Time Warner Rises Again
Media conglomerate Time Warner announced earnings yesterday, teaching analysts a thing or two about microeconomics. All divisions of the company improved thanks to two simple factors: higher revenues and lower costs. For example, despite lower revenue from Warner Bros due to fewer movie releases, subscription revenue at Turner (think CNN and TNT) popped 15% thanks to blowout March Madness ratings. Meanwhile, powerhouse HBO kept increasing revenues with the success of its standalone streaming service HBO Now, made popular by shows such as Game of Thrones (how about this week’s episode?).
- YouTube reportedly building a streaming cable service called Unplugged
- Takata airbag recall now largest in American history
- Tribune Publishing rejects Gannett’s ‘opportunistic’ bid
- Apple loses trademark fight over ‘iPhone’ name in China
- Monday: AIG (-), Ferrari (+) Earnings; ISM Manufacturing Index (+/-), Construction Spending (+)
- Tuesday: Pfizer (+), CVS (+), HSBC (-), UBS (-), Halliburton (+/-), CBS (+), Sprint (+/-), Starwood (+), Hyatt Hotels (+), Zillow (+) Earnings; Auto Sales (+)
- Wednesday: Tesla (+/-), Kraft (+), Fitbit (-), Anheuser-Busch (-), Whole Foods (+/-), Royal Dutch Shell (-), Priceline (-), Time Warner (+), Twenty-First Century Fox (+/-), MetLife (-) Earnings; International Trade; Factory Orders (+), ISM Non-Manufacturing Index (+); Private Employment Report (-)
- Thursday: Alibaba, GoPro, Merck, Yelp, Time Inc., Kellogg, Activision, MGM Resorts, Square, AMC Networks, SeaWorld Earnings; Weekly Jobless Claims
- Friday: April Jobs Report
Last year was a historic one in horse racing: American Pharoah won the vaunted Triple Crown for the first time since 1978. And as it turns out, people like watching history in person. With the 2016 Kentucky Derby this weekend, tickets are…shall we say, not cheap:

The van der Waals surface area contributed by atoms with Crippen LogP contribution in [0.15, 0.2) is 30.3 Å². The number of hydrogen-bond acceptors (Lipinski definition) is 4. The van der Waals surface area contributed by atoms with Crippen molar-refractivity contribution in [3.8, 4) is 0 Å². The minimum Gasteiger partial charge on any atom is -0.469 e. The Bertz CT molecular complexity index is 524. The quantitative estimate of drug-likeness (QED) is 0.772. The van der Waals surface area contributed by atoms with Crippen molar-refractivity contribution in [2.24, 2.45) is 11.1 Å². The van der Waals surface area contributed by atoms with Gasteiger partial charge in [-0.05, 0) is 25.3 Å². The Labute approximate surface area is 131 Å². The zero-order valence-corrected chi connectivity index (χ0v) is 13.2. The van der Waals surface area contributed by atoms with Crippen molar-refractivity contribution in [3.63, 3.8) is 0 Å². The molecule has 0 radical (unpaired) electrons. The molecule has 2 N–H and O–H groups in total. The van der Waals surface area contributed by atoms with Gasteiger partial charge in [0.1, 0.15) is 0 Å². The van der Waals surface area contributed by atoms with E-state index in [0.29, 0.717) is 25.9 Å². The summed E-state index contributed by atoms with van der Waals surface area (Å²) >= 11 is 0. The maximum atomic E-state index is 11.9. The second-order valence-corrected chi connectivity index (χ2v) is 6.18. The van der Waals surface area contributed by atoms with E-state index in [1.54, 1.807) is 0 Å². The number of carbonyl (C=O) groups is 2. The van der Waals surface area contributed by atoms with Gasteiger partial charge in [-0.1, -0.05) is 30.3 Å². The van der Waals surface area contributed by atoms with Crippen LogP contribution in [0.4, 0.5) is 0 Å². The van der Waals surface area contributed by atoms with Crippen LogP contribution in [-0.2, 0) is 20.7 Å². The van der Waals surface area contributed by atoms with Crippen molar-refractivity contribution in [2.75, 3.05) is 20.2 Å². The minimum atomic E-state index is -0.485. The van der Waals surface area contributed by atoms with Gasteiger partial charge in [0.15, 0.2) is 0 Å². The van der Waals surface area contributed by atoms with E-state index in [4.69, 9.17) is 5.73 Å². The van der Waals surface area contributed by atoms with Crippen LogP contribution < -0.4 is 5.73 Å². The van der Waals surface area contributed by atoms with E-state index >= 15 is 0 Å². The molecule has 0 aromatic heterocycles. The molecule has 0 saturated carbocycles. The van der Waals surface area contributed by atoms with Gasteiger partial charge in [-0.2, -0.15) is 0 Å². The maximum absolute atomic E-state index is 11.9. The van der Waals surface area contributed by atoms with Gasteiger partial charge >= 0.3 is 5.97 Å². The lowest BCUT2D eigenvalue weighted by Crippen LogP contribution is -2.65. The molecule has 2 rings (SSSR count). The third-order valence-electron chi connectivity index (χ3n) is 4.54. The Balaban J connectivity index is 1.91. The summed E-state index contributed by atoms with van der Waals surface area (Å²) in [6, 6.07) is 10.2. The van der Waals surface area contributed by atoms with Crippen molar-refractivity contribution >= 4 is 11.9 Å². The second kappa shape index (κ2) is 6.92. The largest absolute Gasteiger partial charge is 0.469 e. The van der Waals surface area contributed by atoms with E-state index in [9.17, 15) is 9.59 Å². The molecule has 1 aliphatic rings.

- According to secondary ticket marketplace SeatGeek, the average resale price for a Kentucky Derby ticket is $571, up 2.5% over last year, while prices in the upper levels are up as much as 14%.
- If those price jumps don’t sound too significant, consider that over 170,000 people attend the Kentucky Derby each year, providing a near-endless supply that makes any increase in prices especially noteworthy.
- Sure, you could snag a ticket for a “measly” $83, but if you want the best seats in the house (aptly located in the “Millionaires Row” section), prepare to pay a whopping $3,860. But hey, at least it includes access to an indoor dining room—just don’t forget your cartoonishly elegant hat!
INTERVIEW QUESTION OF THE DAY
If you have a square room with no roof, and you had four flagpoles you had to plant on the walls so that each flagpole touched two walls, how would you do it? (Answer)
The second-biggest diamond in the history of the known world is up for sale, and it will likely sell for $70 million. For some perspective, the diamond is the size of a tennis ball and could be up to three billion years old. The Brew’s GoFundMe will be in tomorrow’s issue if you’d like to contribute to the cause.
FOOD FOR THOUGHT
A young boy from Finland won $10,000 from Facebook after uncovering a security flaw in the code of Facebook-owned Instagram. Instagram’s recommended minimum age to use the service is 13. The boy is 10. Oh, the irony.